Along with encouraging regulatory diversity, political leaders need to cultivate greater realism about what the international regulatory organizations can deliver. Realism must prevail when it comes to global governance, too: it cannot be expected to improve the stability of the global financial system. That must be the task of national governments, not multilateral committees.
There is simply no way to provide meaningful global regulation of far-flung international entities, no matter how well meaning the effort. Only national governments have the ability to establish and enforce regulations on companies operating in their territory. And only national governments can be held politically accountable for regulatory failures. This implies a step back from financial globalization in the interest of safety. Prudence dictates a much greater role for host-country regulation, with each country taking responsibility for regulating the financial institutions that operate within its borders, no matter where they are based. This is undoubtedly an inconvenient solution for the financial industry: it may force large financial companies to establish separate subsidiaries in each country in which they do business, with each subsidiary having to meet local standards concerning capital, liquidity, and risk management. Yet even if the annual costs to these companies will be higher than they are today, it is hard to imagine that they will be greater than the costs of a massive regulatory failure such as the one the world just experienced. Weak regulation can be the most expensive regulation of all.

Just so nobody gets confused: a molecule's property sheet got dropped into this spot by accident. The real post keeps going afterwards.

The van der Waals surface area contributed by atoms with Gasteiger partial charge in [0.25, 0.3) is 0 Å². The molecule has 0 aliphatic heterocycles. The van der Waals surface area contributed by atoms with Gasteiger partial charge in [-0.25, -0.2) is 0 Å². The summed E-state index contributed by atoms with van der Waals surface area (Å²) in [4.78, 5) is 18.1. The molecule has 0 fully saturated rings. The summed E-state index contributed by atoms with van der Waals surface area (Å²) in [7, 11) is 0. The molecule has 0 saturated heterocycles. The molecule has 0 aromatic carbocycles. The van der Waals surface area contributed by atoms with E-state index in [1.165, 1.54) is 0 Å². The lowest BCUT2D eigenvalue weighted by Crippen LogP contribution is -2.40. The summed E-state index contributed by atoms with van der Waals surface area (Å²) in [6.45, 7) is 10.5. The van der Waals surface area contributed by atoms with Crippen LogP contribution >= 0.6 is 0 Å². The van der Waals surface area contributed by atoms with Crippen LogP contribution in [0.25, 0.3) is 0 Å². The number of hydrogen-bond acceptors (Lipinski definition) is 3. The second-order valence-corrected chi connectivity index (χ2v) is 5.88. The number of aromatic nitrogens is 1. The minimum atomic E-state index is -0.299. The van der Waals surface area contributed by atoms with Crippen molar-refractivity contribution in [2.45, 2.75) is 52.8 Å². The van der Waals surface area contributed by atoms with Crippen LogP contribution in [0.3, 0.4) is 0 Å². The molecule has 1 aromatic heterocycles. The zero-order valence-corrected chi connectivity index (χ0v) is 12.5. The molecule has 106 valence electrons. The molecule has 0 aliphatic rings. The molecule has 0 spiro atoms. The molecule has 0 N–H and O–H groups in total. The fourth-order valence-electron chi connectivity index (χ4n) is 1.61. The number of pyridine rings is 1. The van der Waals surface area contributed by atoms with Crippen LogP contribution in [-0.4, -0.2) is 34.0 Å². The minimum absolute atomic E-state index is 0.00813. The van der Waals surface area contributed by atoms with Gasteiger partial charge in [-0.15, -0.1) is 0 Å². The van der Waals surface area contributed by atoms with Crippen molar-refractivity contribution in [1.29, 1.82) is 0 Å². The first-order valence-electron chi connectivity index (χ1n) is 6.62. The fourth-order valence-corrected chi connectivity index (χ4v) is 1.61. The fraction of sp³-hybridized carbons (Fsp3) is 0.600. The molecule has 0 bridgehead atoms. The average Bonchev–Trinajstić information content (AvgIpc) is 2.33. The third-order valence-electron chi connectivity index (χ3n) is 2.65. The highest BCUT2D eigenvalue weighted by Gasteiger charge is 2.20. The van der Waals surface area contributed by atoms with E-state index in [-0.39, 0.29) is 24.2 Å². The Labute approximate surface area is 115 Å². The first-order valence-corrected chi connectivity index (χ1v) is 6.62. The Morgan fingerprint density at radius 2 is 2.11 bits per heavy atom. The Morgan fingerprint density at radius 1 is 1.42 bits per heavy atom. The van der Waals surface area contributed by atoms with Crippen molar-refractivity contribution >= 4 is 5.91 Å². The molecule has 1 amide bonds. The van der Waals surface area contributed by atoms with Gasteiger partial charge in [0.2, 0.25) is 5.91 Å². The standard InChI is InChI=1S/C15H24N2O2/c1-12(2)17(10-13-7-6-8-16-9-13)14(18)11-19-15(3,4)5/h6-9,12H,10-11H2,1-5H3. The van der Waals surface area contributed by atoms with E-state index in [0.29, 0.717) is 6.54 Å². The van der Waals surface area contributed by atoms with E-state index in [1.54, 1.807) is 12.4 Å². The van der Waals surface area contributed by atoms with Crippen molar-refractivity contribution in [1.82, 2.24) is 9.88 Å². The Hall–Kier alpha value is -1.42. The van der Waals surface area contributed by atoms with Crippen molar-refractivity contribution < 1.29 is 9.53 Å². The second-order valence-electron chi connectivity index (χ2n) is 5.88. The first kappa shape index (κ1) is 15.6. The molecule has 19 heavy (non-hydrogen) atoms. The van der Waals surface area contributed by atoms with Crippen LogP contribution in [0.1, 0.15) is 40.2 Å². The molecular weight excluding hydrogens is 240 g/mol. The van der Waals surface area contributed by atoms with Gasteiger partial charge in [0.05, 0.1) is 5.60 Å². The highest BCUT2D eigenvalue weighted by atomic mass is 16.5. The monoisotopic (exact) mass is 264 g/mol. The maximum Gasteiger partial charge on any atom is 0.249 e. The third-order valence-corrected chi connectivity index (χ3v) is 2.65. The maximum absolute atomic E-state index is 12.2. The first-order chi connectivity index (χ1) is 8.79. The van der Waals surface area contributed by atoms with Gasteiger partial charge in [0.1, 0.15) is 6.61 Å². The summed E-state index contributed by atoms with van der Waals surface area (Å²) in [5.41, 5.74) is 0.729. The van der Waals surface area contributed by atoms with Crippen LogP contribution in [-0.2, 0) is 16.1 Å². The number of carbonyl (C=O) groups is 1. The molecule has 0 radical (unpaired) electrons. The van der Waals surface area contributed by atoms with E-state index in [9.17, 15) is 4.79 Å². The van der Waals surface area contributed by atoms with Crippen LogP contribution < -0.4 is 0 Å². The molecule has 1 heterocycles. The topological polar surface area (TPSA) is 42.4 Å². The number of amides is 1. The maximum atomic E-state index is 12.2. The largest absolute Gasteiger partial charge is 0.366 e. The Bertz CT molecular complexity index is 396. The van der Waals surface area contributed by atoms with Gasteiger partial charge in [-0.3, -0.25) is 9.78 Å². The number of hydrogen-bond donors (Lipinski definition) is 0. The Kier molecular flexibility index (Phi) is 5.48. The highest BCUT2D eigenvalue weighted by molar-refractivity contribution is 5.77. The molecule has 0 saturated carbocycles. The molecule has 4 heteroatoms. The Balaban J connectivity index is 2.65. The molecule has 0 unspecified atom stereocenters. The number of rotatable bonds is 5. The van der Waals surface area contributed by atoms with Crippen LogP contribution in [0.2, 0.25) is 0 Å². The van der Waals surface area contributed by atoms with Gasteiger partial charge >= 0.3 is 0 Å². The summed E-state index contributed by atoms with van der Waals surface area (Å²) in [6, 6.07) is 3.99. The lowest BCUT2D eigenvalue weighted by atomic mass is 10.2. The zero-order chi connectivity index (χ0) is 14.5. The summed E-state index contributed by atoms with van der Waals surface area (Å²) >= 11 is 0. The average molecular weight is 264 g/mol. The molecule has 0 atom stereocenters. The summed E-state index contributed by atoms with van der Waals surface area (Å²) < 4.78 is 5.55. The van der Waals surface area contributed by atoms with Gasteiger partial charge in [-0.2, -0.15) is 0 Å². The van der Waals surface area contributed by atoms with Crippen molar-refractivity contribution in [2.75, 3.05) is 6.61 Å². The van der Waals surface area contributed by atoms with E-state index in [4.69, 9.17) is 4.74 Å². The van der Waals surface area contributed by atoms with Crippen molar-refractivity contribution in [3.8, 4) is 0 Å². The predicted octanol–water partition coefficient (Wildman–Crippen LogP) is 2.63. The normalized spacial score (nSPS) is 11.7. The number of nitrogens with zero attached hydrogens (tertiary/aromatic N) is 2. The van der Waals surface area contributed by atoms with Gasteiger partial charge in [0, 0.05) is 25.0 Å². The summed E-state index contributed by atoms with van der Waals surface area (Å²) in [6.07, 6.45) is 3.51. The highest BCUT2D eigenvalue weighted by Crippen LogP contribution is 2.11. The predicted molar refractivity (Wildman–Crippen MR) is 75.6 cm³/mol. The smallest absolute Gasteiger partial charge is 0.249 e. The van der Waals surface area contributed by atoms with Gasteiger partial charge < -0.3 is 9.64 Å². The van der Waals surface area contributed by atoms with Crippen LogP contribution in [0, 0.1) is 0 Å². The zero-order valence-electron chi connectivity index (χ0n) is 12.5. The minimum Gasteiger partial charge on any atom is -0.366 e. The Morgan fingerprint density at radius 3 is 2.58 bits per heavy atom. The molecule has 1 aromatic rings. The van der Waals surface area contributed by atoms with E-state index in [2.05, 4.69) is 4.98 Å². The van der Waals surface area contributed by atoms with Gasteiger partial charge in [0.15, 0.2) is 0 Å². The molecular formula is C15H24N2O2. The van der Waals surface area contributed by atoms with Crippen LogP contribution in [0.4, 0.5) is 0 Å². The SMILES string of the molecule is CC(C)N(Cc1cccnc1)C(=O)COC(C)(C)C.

Shifting toward greater host-country regulation will not trigger a "race to the bottom" in which business flows to companies based in countries with lax regulation. There is little evidence to suggest that the risk of a race to the bottom is real. Regulation and reputation matter hugely in finance: banks' and insurers' big customers, lenders, and trading partners care greatly about the strength of the institutions they deal with and the legal environment surrounding them. Were regulatory laxity an important competitive advantage, the giants of finance would long since have moved their key operations to places where oversight is weaker than in
The need for clear lines of responsibility should also doom the idea of an international bailout fund for the biggest banks. It would be extremely unwise to place hundreds of billions of dollars at the discretion of a multilateral committee with no direct responsibility for regulating the insured institutions. As the Icelandic saga should make clear, divorcing financial responsibility from regulatory responsibility is an invitation to supervisory neglect: if it is some international body's money that will be lost in the event of failure, and not domestic funds, no national supervisor will have the proper incentives for close oversight.
That does not mean regulators should walk away from the international bargaining table: cross-border cooperation and supervision in financial regulation are well worth pursuing. But asking international organizations to develop global standards for the financial sector will not preclude the next crisis. At some point, another crisis will come, and the precise mixture of problems that caused the last one will surely not cause the next. The best way to limit the fallout is to assign national supervisors clear responsibilities to regulate and police the financial institutions operating within their countries' borders, using a diversity of approaches. The lesson of 35 years of experience is that when it comes to financial regulation, less international diplomacy might be better than more.
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Why More Diplomacy Won't Keep the Financial System Safe